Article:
Catheter Ablation of VT in Structural Heart Disease

Authors:
Dukkipati SR, Koruth JS, Choudry S, Miller MA, Whang W, Reddy VY.
Citation:
Catheter Ablation of Ventricular Tachycardia in Structural Heart Disease: Indications, Strategies, and Outcomes—Part II. J Am Coll Cardiol 2017;70:2924-2941.

The following are key points to remember about this article on catheter ablation of ventricular tachycardia (VT) in structural heart disease (part II):

  1. In contrast to VT that occurs in the setting of a structurally normal heart, VT that occurs in patients with structural heart disease carries an elevated risk for sudden cardiac death (SCD), and implantable cardioverter-defibrillators (ICDs) are the mainstay of therapy.
  2. Beta-blockers, if not contraindicated, are recommended, as they decrease mortality following VT/ventricular fibrillation (VF) and in patients with heart failure and reduced left ventricular (LV) function.
  3. Catheter ablation may be used as adjunctive therapy to treat or prevent repetitive ICD therapies when antiarrhythmic drugs are ineffective or not desired.
  4. Catheter ablation would be indicated specifically for patients with sustained monomorphic VT that recurs despite antiarrhythmic drugs or when drugs are not tolerated or desired, control of incessant sustained monomorphic VT or VT storm that is not due to a transient reversible cause, bundle branch reentrant or interfascicular VT, frequent premature ventricular contractions (PVCs), nonsustained or sustained VT in the setting of ventricular dysfunction and recurrent sustained polymorphic VT, and VF that is refractory to antiarrhythmic therapy and thought to be secondary to a trigger that is amenable for ablation.
  5. Additionally, catheter ablation may be considered for sustained monomorphic VT despite therapy with class I/III antiarrhythmic drugs, as an alternative to amiodarone in patients with prior myocardial infarction (MI) and LV ejection fraction (LVEF) >30%, and as an alternative to antiarrhythmic drugs for hemodynamically tolerated sustained monomorphic VT due to prior MI and LVEF >35%.
  6. In certain patients with frequent PVCs or VT and tachycardiomyopathy, ablation may be considered prior to ICD implantation as LV function may improve, consequently decreasing the risk of SCD and obviating the need for an ICD.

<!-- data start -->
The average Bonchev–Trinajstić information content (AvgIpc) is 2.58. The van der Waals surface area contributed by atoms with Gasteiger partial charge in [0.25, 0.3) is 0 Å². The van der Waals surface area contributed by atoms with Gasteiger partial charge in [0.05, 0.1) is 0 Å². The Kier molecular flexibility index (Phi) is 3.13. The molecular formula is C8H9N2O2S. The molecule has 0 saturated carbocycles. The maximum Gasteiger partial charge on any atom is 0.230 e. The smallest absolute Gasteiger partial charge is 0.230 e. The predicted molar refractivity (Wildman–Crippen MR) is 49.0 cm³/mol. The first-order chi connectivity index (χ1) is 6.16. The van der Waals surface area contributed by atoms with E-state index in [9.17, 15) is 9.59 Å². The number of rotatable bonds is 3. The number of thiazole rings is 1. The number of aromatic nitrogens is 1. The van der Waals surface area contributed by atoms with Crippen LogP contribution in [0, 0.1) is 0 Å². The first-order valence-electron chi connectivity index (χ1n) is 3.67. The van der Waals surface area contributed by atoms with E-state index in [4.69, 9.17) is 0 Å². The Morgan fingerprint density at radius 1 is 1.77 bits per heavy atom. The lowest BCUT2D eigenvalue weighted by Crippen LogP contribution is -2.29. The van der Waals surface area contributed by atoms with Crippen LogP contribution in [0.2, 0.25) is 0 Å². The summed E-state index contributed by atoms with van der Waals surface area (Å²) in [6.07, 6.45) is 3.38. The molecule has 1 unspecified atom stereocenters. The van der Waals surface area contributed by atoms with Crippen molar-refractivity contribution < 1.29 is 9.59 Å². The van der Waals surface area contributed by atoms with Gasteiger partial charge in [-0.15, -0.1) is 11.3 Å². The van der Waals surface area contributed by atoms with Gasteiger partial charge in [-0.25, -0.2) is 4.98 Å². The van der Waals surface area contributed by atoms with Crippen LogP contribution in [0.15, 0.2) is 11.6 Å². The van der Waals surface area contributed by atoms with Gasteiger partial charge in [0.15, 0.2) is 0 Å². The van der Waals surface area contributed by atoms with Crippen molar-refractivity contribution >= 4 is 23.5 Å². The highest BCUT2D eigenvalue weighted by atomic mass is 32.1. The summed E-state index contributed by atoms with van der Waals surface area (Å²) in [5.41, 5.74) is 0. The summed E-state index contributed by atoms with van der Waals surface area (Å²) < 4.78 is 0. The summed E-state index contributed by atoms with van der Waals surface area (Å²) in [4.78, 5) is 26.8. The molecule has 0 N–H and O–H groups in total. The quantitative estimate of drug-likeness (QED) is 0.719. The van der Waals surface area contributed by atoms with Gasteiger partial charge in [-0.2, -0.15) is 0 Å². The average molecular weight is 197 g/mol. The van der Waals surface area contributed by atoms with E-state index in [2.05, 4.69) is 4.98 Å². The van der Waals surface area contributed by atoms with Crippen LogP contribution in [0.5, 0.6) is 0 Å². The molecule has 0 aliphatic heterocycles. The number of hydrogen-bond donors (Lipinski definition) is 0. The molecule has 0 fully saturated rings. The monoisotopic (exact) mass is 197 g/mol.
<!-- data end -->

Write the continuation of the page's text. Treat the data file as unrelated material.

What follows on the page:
7. The general approach to catheter ablation of VT in structural heart disease involves the characterization of target VTs, delineation of the arrhythmic substrate, and radiofrequency ablation of the arrhythmic tissue.
  8. Catheter ablation of VT in patients with structural heart disease can significantly reduce the incidence of recurrent ventricular arrhythmias.
  9. Overall, catheter ablation in this population has an acceptable risk, but patients presenting with VT storm, advanced heart failure with severely reduced LV function, and certain other comorbidities are at increased risk for procedure-related hemodynamic decompensation; they may benefit from percutaneous hemodynamic support during the procedure.
  10. Technological advancements in substrate imaging, mapping, and ablation will further improve outcomes after ablation.

Clinical Topics: Arrhythmias and Clinical EP, Heart Failure and Cardiomyopathies, Prevention, Implantable Devices, EP Basic Science, SCD/Ventricular Arrhythmias, Atrial Fibrillation/Supraventricular Arrhythmias, Acute Heart Failure

Keywords: Adrenergic beta-Antagonists, Amiodarone, Anti-Arrhythmia Agents, Arrhythmias, Cardiac, Catheter Ablation, Comorbidity, Death, Sudden, Cardiac, Defibrillators, Implantable, Heart Failure, Myocardial Infarction, Secondary Prevention, Tachycardia, Ventricular, Ventricular Fibrillation, Ventricular Premature Complexes


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